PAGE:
We may now ask whether ethnic cleansing as described above is an act of genocide? The opinions differ. The opinion that ethnic cleansing is equivalent to genocide is expressed in some resolutions of the UN General Assembly. So, for example, the special rapporteur of the Commission on Human Rights on extrajudicial, summary and arbitrary executions has said that ethnic cleansing is a euphemism for genocide. Others consider that ethic cleansing differs from genocide. What is said above for genocide could also be said for ethnic cleansing: the crime of ethnic cleansing could be perpetrated in wartime as well as in peacetime, against the offender's own population and against foreign population. Remember the mass displacement of Armenians within the
Ottoman Empire in 1915, where the exposure to starvation, thirst, heat, cold and epidemic diseases resulted in the death of hundreds of thousands of them, or let us remind ourselves of the expulsion of ethnic Germans (the „Volksdeutscher“) in Tito's afterwar Yugoslavia, although they were Yugoslav citizens. In our opinion ethnic cleansing differs from genocide. Although both may share the same goal, namely to eliminate the persecuted group from a given area, they have two different specific intents . Ethnic cleansing is intended to displace a population, while the intent of genocide is to destroy it. So we may say that ethnic cleansing is a crime against humanity and sometimes war crime. But having said that we must add, that ethnic cleansing could also be a warning sign of genocide to come, because genocide is the last resort of the frustrated ethnic cleanser. After this somewhat theoretical disquisition let us now return to the atrocities committed in Vukovar.
Are the crimes committed in Vukovar acts of genocide?
Although history has recorded cases of institutionalised violence against certain population groups (e.g. religious or political dissidents, American or Australian aborigines) , or of mass deportation and destruction of populations (e.g. trade with African slaves by their colonial masters), yet genocide, as an intentional and systematic destruction of a national, religious, ethnical or racial group, is a relatively recent phenomenon enabled by the progress of scientific power over nature and human beings, and by the development of technical rationality as the dominant mode of reasoning. Hence the capacity of the modern world to destroy systematically an entire population or its preponderant part, in other words to commit genocide in the legal meaning of the term. On the other hand, the bureaucratization and slowness of the so-called international community, sometimes not only do not restrain, but even encourage perpetrators of genocide by allowing them sufficient time to commit the crime. Let us remember the genocide in Rwanda, in Srebrenica in Bosnia and Hercegovina, in western Sudan, and in Vukovar, which is the subject of this address.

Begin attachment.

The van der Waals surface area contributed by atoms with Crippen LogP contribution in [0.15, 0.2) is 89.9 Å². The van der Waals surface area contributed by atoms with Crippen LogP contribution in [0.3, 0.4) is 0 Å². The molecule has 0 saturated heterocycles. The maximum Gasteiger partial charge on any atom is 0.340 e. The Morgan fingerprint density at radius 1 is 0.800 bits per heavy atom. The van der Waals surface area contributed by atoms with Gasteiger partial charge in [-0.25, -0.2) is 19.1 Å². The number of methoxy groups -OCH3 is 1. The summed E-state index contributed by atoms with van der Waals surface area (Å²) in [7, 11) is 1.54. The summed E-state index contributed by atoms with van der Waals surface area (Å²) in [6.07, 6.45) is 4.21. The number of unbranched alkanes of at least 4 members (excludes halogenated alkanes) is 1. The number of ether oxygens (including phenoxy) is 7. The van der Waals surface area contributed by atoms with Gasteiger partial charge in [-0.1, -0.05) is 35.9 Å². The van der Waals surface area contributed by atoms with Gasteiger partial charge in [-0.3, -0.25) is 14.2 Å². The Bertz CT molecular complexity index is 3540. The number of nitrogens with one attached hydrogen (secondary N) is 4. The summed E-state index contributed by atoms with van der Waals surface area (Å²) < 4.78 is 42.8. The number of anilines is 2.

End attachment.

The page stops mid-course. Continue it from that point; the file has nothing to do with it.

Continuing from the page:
Returning now to the atrocities committed by the attackers in Vukovar we can say, that these crimes bear all the marks of genocide. In the detailed plan for the creation of Greater Serbia, which had been drawn up long before the republics of the former Yugoslavia demanded a peaceful separation, deportation of the non-Serbian population by force or otherwise was foreseen. Already at the end of the sixties and the beginning of the seventies of the past century , the Serbian ethnocentric expansionism wanted to „cleanse Slavonia with the tank and Dalmatia with the needle“ ( meaning a mass import of drugs).
Regardless of the motives of individual perpetrators of these crimes, those who planned, ordered and ideologically defended the crimes had a clear, calculated and in advance formed intent of exterminating the non-Serbian population in the border areas between Croatia and Serbia as a step towards the creation of Greater Serbia. Therefore they showed the essential element of genocide, the mens rea. As regards the other component of genocide, the actus reus, its presence is amply proved by the mass slaughters, deportations, rapes and tortures which took place. There is plenty of incontestable evidence for this. The intent of the offenders was to „cleanse“ or „flush out“ the Croats from those areas. In addition to genocide the Yugoslav-Serbian units committed also the crime of ethnic cleansing as a separate crime against humanity and war crime, although these two crimes, genocide and ethnic cleansing, were frequently committed by the same incriminating act.